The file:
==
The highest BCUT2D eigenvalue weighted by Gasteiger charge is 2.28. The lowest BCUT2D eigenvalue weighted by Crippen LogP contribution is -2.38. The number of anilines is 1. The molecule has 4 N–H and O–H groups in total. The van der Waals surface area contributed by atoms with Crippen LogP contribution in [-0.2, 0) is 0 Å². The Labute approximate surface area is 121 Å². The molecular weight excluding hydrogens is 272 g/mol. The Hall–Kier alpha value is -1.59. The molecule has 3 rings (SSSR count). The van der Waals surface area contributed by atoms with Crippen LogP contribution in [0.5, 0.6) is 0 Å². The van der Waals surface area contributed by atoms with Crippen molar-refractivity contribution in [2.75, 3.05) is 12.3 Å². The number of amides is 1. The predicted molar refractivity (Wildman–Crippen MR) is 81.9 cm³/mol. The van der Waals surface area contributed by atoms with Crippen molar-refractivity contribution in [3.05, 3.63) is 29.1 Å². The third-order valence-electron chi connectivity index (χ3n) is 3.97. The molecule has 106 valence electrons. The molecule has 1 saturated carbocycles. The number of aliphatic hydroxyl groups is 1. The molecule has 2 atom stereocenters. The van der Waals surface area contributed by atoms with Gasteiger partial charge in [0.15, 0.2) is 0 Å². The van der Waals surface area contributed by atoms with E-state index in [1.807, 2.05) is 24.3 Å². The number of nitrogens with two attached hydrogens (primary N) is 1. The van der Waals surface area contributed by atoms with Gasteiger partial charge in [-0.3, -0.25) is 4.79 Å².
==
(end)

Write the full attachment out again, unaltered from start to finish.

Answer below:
The highest BCUT2D eigenvalue weighted by Gasteiger charge is 2.28. The lowest BCUT2D eigenvalue weighted by Crippen LogP contribution is -2.38. The number of anilines is 1. The molecule has 4 N–H and O–H groups in total. The van der Waals surface area contributed by atoms with Crippen LogP contribution in [-0.2, 0) is 0 Å². The Labute approximate surface area is 121 Å². The molecular weight excluding hydrogens is 272 g/mol. The Hall–Kier alpha value is -1.59. The molecule has 3 rings (SSSR count). The van der Waals surface area contributed by atoms with Crippen LogP contribution in [0.5, 0.6) is 0 Å². The van der Waals surface area contributed by atoms with Crippen molar-refractivity contribution in [2.75, 3.05) is 12.3 Å². The number of amides is 1. The predicted molar refractivity (Wildman–Crippen MR) is 81.9 cm³/mol. The van der Waals surface area contributed by atoms with Crippen molar-refractivity contribution in [3.05, 3.63) is 29.1 Å². The third-order valence-electron chi connectivity index (χ3n) is 3.97. The molecule has 106 valence electrons. The molecule has 1 saturated carbocycles. The number of aliphatic hydroxyl groups is 1. The molecule has 2 atom stereocenters. The van der Waals surface area contributed by atoms with Gasteiger partial charge in [0.15, 0.2) is 0 Å². The van der Waals surface area contributed by atoms with E-state index in [1.807, 2.05) is 24.3 Å². The number of nitrogens with two attached hydrogens (primary N) is 1. The van der Waals surface area contributed by atoms with Gasteiger partial charge in [-0.3, -0.25) is 4.79 Å².